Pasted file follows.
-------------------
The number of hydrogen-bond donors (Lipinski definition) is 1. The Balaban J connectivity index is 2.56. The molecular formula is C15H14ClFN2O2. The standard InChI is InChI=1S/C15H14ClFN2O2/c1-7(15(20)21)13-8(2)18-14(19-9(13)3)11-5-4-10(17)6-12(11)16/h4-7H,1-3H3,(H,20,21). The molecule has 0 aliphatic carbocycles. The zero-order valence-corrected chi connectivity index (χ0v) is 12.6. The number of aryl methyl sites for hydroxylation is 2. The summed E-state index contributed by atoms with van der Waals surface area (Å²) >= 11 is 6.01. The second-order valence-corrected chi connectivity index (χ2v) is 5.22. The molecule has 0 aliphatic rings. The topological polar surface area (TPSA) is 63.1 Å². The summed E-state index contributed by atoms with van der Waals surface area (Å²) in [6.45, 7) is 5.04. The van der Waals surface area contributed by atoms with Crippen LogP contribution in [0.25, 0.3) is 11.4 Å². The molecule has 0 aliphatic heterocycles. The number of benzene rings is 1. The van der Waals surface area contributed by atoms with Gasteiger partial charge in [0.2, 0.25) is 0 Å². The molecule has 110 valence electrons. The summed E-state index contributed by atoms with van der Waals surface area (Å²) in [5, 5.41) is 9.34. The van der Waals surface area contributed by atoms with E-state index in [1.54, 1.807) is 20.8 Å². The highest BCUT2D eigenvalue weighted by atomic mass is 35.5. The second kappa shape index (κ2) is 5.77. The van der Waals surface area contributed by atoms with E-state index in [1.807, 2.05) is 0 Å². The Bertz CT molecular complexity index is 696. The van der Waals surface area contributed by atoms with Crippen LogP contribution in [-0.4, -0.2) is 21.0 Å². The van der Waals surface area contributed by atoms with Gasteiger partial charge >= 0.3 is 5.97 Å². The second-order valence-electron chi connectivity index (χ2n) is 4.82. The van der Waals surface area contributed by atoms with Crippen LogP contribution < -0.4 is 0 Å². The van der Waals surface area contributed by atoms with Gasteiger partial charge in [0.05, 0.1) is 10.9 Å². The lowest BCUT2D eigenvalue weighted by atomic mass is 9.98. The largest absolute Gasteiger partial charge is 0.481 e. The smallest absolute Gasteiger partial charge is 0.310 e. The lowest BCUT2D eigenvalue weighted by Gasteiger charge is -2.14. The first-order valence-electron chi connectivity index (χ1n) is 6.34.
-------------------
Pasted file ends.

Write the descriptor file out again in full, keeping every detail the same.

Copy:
The number of hydrogen-bond donors (Lipinski definition) is 1. The Balaban J connectivity index is 2.56. The molecular formula is C15H14ClFN2O2. The standard InChI is InChI=1S/C15H14ClFN2O2/c1-7(15(20)21)13-8(2)18-14(19-9(13)3)11-5-4-10(17)6-12(11)16/h4-7H,1-3H3,(H,20,21). The molecule has 0 aliphatic carbocycles. The zero-order valence-corrected chi connectivity index (χ0v) is 12.6. The number of aryl methyl sites for hydroxylation is 2. The summed E-state index contributed by atoms with van der Waals surface area (Å²) >= 11 is 6.01. The second-order valence-corrected chi connectivity index (χ2v) is 5.22. The molecule has 0 aliphatic rings. The topological polar surface area (TPSA) is 63.1 Å². The summed E-state index contributed by atoms with van der Waals surface area (Å²) in [6.45, 7) is 5.04. The van der Waals surface area contributed by atoms with Crippen LogP contribution in [0.25, 0.3) is 11.4 Å². The molecule has 0 aliphatic heterocycles. The number of benzene rings is 1. The van der Waals surface area contributed by atoms with Gasteiger partial charge in [0.2, 0.25) is 0 Å². The molecule has 110 valence electrons. The summed E-state index contributed by atoms with van der Waals surface area (Å²) in [5, 5.41) is 9.34. The van der Waals surface area contributed by atoms with E-state index in [1.54, 1.807) is 20.8 Å². The highest BCUT2D eigenvalue weighted by atomic mass is 35.5. The second kappa shape index (κ2) is 5.77. The van der Waals surface area contributed by atoms with E-state index in [1.807, 2.05) is 0 Å². The Bertz CT molecular complexity index is 696. The van der Waals surface area contributed by atoms with Crippen LogP contribution in [-0.4, -0.2) is 21.0 Å². The van der Waals surface area contributed by atoms with Gasteiger partial charge >= 0.3 is 5.97 Å². The second-order valence-electron chi connectivity index (χ2n) is 4.82. The van der Waals surface area contributed by atoms with Crippen LogP contribution < -0.4 is 0 Å². The van der Waals surface area contributed by atoms with Gasteiger partial charge in [0.05, 0.1) is 10.9 Å². The lowest BCUT2D eigenvalue weighted by atomic mass is 9.98. The largest absolute Gasteiger partial charge is 0.481 e. The smallest absolute Gasteiger partial charge is 0.310 e. The lowest BCUT2D eigenvalue weighted by Gasteiger charge is -2.14. The first-order valence-electron chi connectivity index (χ1n) is 6.34.